Dir: Stephen Herek. US.2005. 100mins.
A dispiriting tale abouta group of cheerleaders who observe a murder and then must be protected, ManOf The House is a colourless concept comedy without much else going for itoutside of concept; an artificial crowd-pleaser that throws a few feeblecharacter types at the screen and then shifts into cruise control, yawning andrubbing its eyes all the way to the bank. If movies had vanity license plates,this one's would be "Why Try Harder'"
Stateside theatrical prospectsso far have been muted, with it registering an estimated $9m from around 2,422screens, despite the large and enthusiastic mainstream fanbase that star TommyLee Jones has accrued through the Men In Black films
Though cast here as the leadsecond banana, the situation is suitably outlandish enough to satisfyconventional comedy fans wanting to see nothing more than Jones rehash hischaracteristic exhausted deadpan wit.
International audiences,however, may find the story lacking and the movie's reliance on certain Texanspeech mannerisms more perplexing than humorous.
Jones stars as Roland Sharp,a no-nonsense Texas Ranger who finds his sanity tested when five University ofTexas cheerleaders witness a murder that also leaves his partner wounded. Afterthey report what they saw to authorities, Sharp moves in as protector of thegirls. It's quickly revealed that corrupt federal agent Eddie Zane (Basic'sBrian Van Holt) is out to tie up loose ends, and Roland has good reason to becautious.
Roland then wheedles somemore information out of crooked preacher Percy Stevens (Cedric theEntertainer), a former inmate turned reluctant informant, to help protect thegirls and his own semi-estranged teenage daughter Emma (Shannon MarieWoodward), who Eddie drags into the fray.
Putative A-plot aside, thefilm also finds plenty of time for Roland to inspire one of the girls to writeher own research paper instead of plagiarise, as well as develop a crush on oneof the girl's professors, Dr Molly McCarthy (Anne Archer), and indulge the twoon a nervous date where the encouraging ladies make use of Roland'ssurveillance equipment.
Its premise would seem topromise a raucous comedy of sharp, highly defined contrasts (young versus old,perky versus staid), but the utterly predictable Man Of The House is fartoo innocuous and shaped by bland consensus to leave a lasting impression; it'sa paint-by-numbers comedy whose jokes - both physical comedy set pieces andeven dialogue - audiences can almost recite verbatim along with the movieduring a first viewing. The character and disposition of the five girls changeto suit the needs of any given scene, and Herek (Rock Star, Mr.Holland's Opus) doesn't imprint any sort of overarching compellingpersonality on the film.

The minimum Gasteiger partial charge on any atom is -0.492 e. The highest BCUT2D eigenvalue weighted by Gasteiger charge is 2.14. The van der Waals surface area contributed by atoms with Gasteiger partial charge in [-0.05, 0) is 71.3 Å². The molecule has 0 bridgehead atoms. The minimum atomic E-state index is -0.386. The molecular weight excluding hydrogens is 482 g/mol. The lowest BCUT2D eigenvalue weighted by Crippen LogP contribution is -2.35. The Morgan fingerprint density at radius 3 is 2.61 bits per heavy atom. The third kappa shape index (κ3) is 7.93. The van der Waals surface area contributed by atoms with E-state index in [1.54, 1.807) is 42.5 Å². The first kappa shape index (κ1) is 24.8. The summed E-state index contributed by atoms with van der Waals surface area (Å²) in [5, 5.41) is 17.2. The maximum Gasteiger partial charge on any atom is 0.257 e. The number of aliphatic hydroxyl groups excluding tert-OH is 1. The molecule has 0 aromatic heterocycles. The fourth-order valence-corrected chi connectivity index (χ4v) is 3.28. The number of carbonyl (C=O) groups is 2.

Emblematic of this is thefilm's have-its-cake-and-eat-it-too attitude toward its leonine femininity.Perhaps under the wan banner of "progress," it builds in not only requisiteopportunities to ogle their toned, tan bodies (including-easy, fellas-onefleeting and negligible "upskirt" moment), but also a stern, head-shakingadmonition, including one sequence in which Sharp installs a new airconditioner and cranks the thermostat down to 50 degrees in order to make theladies cover up.
It would be one thing if themovie stuck to this observational modesty, but moments later the midriffs arebare again, and so the oscillation between prurience and blinking, inculpableinnocence comes off as insincere and brainless, lame comedy for the moment thatundermines whatever little credibility the story might have.
Jones, also a producer here,acquits himself fine, though less is more when it comes to his pokerfaced foilroutine. He obviously enjoys on some level his unlikely second career as awell-paid comedic leading man (taxing character work or passion project biopicslike Cobb don't a comfy nest egg make), but needs fresher material and astronger ensemble.
Archer also, too oftenrelegated to sappy fare, is nice to see back on the big screen. Otherwise,however, this is an utterly forgettable movie. None of the ladies make aparticularly strong, break-out impression, and Man Of The House lives up(or is that down') to the blandness of its title.
Prod cos: Revolution Studios, Sony Pictures
US dist: Sony
Int'l dist: Sony PicturesReleasing Int'l
Exec prods: Derek Dauchy, TommyLee Jones, Marty P Ewing
Prod: Todd Garner, StevenReuther, Allyn Stewart
Scr: Robert Ramsey & MatthewStone and John J. McLaughlin from a story by John J. McLaughlin & ScottLobdell
Cine: Peter Menzies, Jr
Prod des: Nelson Coates
Ed: Chris Lebenzon, Joel Negron
Mus: David Newman, Tree Adams
Main cast: Tommy Lee Jones,Monica Keena, Christina Milian, Paula Garces, Kelli Garner, Vanessa Ferlito,Anne Archer, Cedric the Entertainer, Brian Van Holt, R Lee Ermey